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Homeracing

"Rogue" Eclipse Award votes need explaining

Profile Picture: Vance Hanson

January 18th, 2016

Besides revealing who has won and by how much, the NTRA's annual press release of Eclipse Award voting results gives the racing media and fans an opportunity to chuckle, cringe, or shake their heads at individual choices of certain voters.

These so-called "rogue votes" can be amusing to a point, but ultimately show a lack of seriousness a small minority of voters take the process with respect to some of their selections.

A few examples from this past weekend:

  • Songbird, arguably one of the most impressive juvenile fillies seen this century, missed being a unanimous selection by the choice of one voter, who felt the grass filly Catch a Glimpse was better.
  • Include Betty received two votes for champion three-year-old filly. On paper, it was one of the more wide-open races of the year, but anyone who watched Include Betty finish behind the main contenders for the award in the Kentucky Oaks (G1), Coaching Club American Oaks (G1) and Alabama (G1) could not have logically selected her.
  • California Chrome received two votes for champion older dirt male despite finishing second in his only two starts of the year: the San Antonio (G2) and Dubai World Cup (G1).
  • Curvy was a well-beaten fifth in the Flower Bowl (G1), won the E.P. Taylor (G1) in Canada, and still got one vote for champion turf female.
  • Chiropractor got one vote for champion turf male on the basis of winning the Hollywood Derby (G1), a restricted race run in late November, by a head.
  • The steeplechase division is not everyone's cup of tea (44 abstentions), but even the humblest observer should recognize that African Oil, who two voters supported on the basis of winning a single stakes for novices at Saratoga, was not better than either Dawalan or Bob Le Beau, who competed in, and sometimes won, the division's best races on a regular basis.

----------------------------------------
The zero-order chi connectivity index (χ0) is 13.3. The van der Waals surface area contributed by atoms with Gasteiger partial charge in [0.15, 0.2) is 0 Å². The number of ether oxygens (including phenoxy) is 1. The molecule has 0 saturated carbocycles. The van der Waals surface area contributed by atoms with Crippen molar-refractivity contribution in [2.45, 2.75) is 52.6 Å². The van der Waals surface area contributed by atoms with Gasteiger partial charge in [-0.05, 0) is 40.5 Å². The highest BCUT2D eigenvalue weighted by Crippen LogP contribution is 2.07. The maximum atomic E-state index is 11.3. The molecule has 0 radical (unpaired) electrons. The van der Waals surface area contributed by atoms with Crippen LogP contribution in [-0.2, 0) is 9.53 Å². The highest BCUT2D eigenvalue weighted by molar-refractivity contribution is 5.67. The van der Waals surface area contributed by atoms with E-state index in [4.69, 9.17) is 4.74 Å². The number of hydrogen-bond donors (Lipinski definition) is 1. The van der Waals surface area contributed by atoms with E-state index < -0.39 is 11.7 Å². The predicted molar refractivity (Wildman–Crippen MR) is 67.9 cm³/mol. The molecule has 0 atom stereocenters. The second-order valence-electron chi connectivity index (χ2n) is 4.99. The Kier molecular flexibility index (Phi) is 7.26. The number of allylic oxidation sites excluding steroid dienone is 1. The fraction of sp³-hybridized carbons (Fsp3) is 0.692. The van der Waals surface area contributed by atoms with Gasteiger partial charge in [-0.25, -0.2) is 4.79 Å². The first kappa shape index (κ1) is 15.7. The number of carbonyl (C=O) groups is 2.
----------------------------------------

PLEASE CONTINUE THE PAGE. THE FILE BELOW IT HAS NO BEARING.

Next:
• Individual voters with strong opinions, like myself, could put a number of other votes in the "rogue" category. Golden Horn, who finished second in the balloting for turf male with 63 votes, failed to win a single graded stakes in the U.S. If there is but one ironclad rule voters should receive with their ballots, it's that a horse they place first should have at least one graded stakes win in the U.S.

    What should be a bare minimum standard has been violated twice. Trillion was the inaugural turf female champion in 1979 on the basis of finishing second behind males in the Canadian International (G1), Turf Classic (G1), Oak Tree Invitational (G1), and Washington D.C. International (G1) in the span of 20 days. In two of those races, she finished behind turf male champion Bowl Game by less than a length. A situation similar to Trillion's is highly unlikely to be replicated in the future, and Golden Horn's brief campaign in this country, by comparison, did not rise to that standard.

    In 1997, Singspiel won turf male honors despite not having run in the U.S. at all. In two races on the North American continent, he won the Canadian International and finished second in the Breeders' Cup Turf (G1), a race that originated in the U.S. which happened to be run at Woodbine that year. Beginning in 1998, the responsibility of grading Canadian stakes came under the purview of Canadian authorities rather than a U.S.-based committee. With that in mind, when electing U.S. champions, performances in Canada arguably should not carry equal weight with U.S. form as was the case years ago.

    Of the three voting entities, only the National Turf Writers and Broadcasters (NTWAB), to which I belong, publishes the votes of its members. Some or perhaps all of the most egregious "rogue votes" might have been made by NTWAB members. Whether that was the case will be found out in due course. If not, then those made by voters belonging on the rolls of the other two entities are destined to remain anonymous.

    The end goal should not be to humiliate voters or have them removed from the register, but to do more to limit the number of individual "rogue votes." Any person or persons who voted for the horses mentioned in the bulleted list above, for example, should be strongly encouraged by their organizations and the wider Eclipse electorate to explain their decision(s) in writing or in another public forum.

    In tight races, having too many voters wandering far off the reservation or thinking outside the box could potentially have a detrimental effect on the ultimate outcome of a divisional race. That would be a disservice to the horses more deserving of a championship and to the process itself.

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